Suggestions for moving beyond the impasse are likely to increase if the CD continues to be gridlocked in 2000. Illanes' ideas may be unwelcome to some delegations now as they exceed the practice and responsibilities normally accorded to the rotating presidency. They are consistent with existing rules, however, and could help rescue the CD in the future.


The final session of the CD was the cue for a host of statements underlining the importance of the fissban. On behalf of the European Union and 12 other European States, Finland argued that "a FMCT, by irreversibly limiting the fissile material stockpiles available for use in nuclear weapons and by establishing an effective verification system, will strengthen the international nuclear non-proliferation regime and will constitute a significant step towards the realisation and effective implementation of article VI of the NPT." (10) Britain wondered how the CD had managed "to snatch defeat from the jaws of victory" by failing to act on its past decisions and negotiate a 'cut-off treaty'. Emphasising that "there simply cannot be nuclear disarmament without confidence that no new fissile material is being produced for nuclear weapons or other nuclear explosive devices", Ambassador Ian Soutar argued that "An FMCT is not then the last step, but it is the next essential one". (11)

South Africa set out its view of a fissban at the end of July, stressing that the 'fissile material treaty' negotiations must address existing stocks in order to be a "genuine disarmament measure and not purely address non-proliferation". Noting that the primary focus of a fissban was to prevent the further production of nuclear weapons materials, South Africa questioned whether the term 'fissile material' was appropriate, and argued that "the possibility for the production of tritium in civil commercial reactors, for military explosive use, should be avoided".

South Africa proposed a safeguards system able to verify nuclear materials while still in weapons usable form, as well as nuclear materials which have been rendered unusable for weapons. Arrangements similar to the IAEA safeguards would also need to oversee civilian production, the closure of production facilities, or their reassignment to civilian purposes. South Africa noted that US efforts at transparency had revealed that no account could be given for 2,800 kg of plutonium. With reference to its own experience of dismantling its nuclear weapons and production facilities and the problem of materials unaccounted for, South Africa recognised that "the practical significance of declaring stocks with ... a large discrepancy in completeness is therefore questionable". Other supporting data, such as operational records, electricity consumption, chemical losses etc. would be needed to reinforce the materials accounting. Finally, South Africa argued that "Standards for security from theft and sabotage as well as safety to ensure no harm to health and the environment would also have to be considered. Increased transparency and declarations of historical production on a voluntary basis will increase confidence and could be seen as a political gesture of goodwill, although the practical difficulties regarding completeness will need to be acknowledged." (12)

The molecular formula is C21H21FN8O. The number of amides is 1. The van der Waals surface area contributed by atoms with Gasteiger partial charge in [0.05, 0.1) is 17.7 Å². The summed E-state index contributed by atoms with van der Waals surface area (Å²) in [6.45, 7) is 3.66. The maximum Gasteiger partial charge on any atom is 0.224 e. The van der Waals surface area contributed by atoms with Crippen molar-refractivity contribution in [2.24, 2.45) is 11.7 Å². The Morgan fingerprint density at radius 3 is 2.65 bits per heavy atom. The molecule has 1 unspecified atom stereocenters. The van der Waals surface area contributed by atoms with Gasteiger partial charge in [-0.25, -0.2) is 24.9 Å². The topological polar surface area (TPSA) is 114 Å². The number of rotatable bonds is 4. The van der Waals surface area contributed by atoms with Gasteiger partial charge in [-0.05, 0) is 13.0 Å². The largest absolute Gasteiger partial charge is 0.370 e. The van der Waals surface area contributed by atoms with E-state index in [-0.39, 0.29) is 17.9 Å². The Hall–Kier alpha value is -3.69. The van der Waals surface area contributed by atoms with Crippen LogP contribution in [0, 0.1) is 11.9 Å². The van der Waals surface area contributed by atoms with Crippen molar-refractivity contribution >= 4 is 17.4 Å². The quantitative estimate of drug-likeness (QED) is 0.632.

Other Issues

Nuclear disarmament and outer space were the focus of a number of interventions over the past year, but little was added during the last weeks of the 1999 session. Pakistan and China both raised concerns about the draft Indian nuclear doctrine released by the National Security Advisory Board, but other CD members were conspicuously silent, reportedly because the doctrine was not yet official. (See Documents and Sources in this issue for the text of the draft and selected reaction to it.)

Ambassador Akira Hayashi presented the Report of the Tokyo Forum for Nuclear Non-Proliferation and Disarmament. He stressed that the government of Japan had played only a limited role, but that "our government regards the report and recommendations contained therein as significant contributions to the discussions on nuclear disarmament and non-proliferation by the international community". (13)

For Chile, Illanes devoted half his statement to the findings of the Tokyo Forum, giving emphasis to the conclusion that unless the "central compact" in the NPT is strengthened, the alternative will be "further proliferation and the continued revaluation of nuclear weapons in the 21st century". Illanes identified the core question in the nuclear disarmament debate as "whether nuclear deterrence or the abolition of nuclear weapons offers more national, regional and global security" and noted that while nuclear weapon possessors continue to claim they enhance national security, their actions have led rivals to acquire weapons of mass destruction. Illanes concluded that "national, regional and global security are not enhanced by the possession of nuclear weapons". Referring to the indefinite extension of the NPT, Illanes said that "in no way did we intend to establish an international order based upon the perpetual existence of a small group of States having the right to possess nuclear weapons and a great majority not having that right". He expressed deep worries about "the essentially irrelevant course the preparatory process for the 2000 NPT Review Conference has taken with regard to the objective of the abolition of nuclear weapons". (14)